- Category: HCV Testing & Diagnosis
- Published on Sunday, 08 May 2016 00:00
- Written by HIVandHepatitis.com
May has been designated as Hepatitis Awareness Month in the U.S., an opportunity to raise awareness about viral hepatitis and to encourage testing and treatment. May 19 is the fifth annual observance of Hepatitis Testing Day, reminding health care providers and the public that more than half of the estimated 4-5 millionpeople living with chronic hepatitis B or C in the U.S. do not know they are infected.
- AIDS.gov: Hepatitis Testing Day
- CDC: Hepatitis Testing Day - May 19
- CDC: May is Hepatitis Awareness Month
- CDC: Viral Hepatitis
- CDC: Hepatitis Risk Assessment Tool
- CDC: Know More Hepatitis
- CDC: Know Hepatitis B
- Action Plan for the Prevention, Care, and Treatment of Viral Hepatitis
Over years or decades chronic hepatitis B and C can lead to severe liver disease including cirrhosis, liver cancer, and end-stage liver failure. Viral hepatitis is a leading indication for liver transplants in the U.S. and worldwide.
Hepatitis B (along with hepatitis A, which does cause chronic infection) can be prevented with a vaccine. Thehepatitis B vaccine is a routine childhood immunization in the U.S., and is recommended for at-risk adults who were not immunized as children, including people who inject drugs, people who have sex with multiple partners, gay and bisexual men, HIV-positive people, people with other chronic liver diseases including hepatitis C, patients undergoing kidney dialysis, prisoners, and healthcare and emergency service workers.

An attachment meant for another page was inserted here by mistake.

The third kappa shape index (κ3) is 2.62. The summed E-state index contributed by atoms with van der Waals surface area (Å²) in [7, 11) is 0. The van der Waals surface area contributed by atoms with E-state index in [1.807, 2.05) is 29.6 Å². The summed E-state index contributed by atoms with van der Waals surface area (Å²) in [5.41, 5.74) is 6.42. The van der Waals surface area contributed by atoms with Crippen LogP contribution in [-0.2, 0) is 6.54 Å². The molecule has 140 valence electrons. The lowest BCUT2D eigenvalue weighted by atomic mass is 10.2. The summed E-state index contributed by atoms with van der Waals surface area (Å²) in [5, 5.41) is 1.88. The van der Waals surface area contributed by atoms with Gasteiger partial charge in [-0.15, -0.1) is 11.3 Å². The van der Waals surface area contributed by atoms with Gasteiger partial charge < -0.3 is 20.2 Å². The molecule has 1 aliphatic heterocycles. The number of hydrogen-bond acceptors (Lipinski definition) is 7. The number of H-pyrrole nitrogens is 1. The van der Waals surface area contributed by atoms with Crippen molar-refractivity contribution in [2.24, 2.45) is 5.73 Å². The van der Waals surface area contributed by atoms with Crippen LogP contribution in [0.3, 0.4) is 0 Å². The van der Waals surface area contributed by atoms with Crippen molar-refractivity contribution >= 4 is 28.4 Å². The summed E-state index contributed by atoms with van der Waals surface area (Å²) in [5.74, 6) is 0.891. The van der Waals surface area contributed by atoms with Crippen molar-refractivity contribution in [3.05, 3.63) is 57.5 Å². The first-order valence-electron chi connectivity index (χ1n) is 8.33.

There is currently no vaccine for hepatitis C, but new direct-acting antiviral drugs used in interferon-free regimens can cure chronic infection more than 90% of the time, usually with 8-12 weeks of well-tolerated treatment.
The CDC and U.S. Preventive Services Task Force recommend that all Baby Boomers born between 1945 and 1965 should be screened for hepatitis C virus (HCV) at least once as part of their routine health care, while people with ongoing risk should be tested regularly. The latest AASLD/IDSA hepatitis C guidelines recommend treatment for nearly all people with chronic HCV infection, regardless of the stage of liver damage.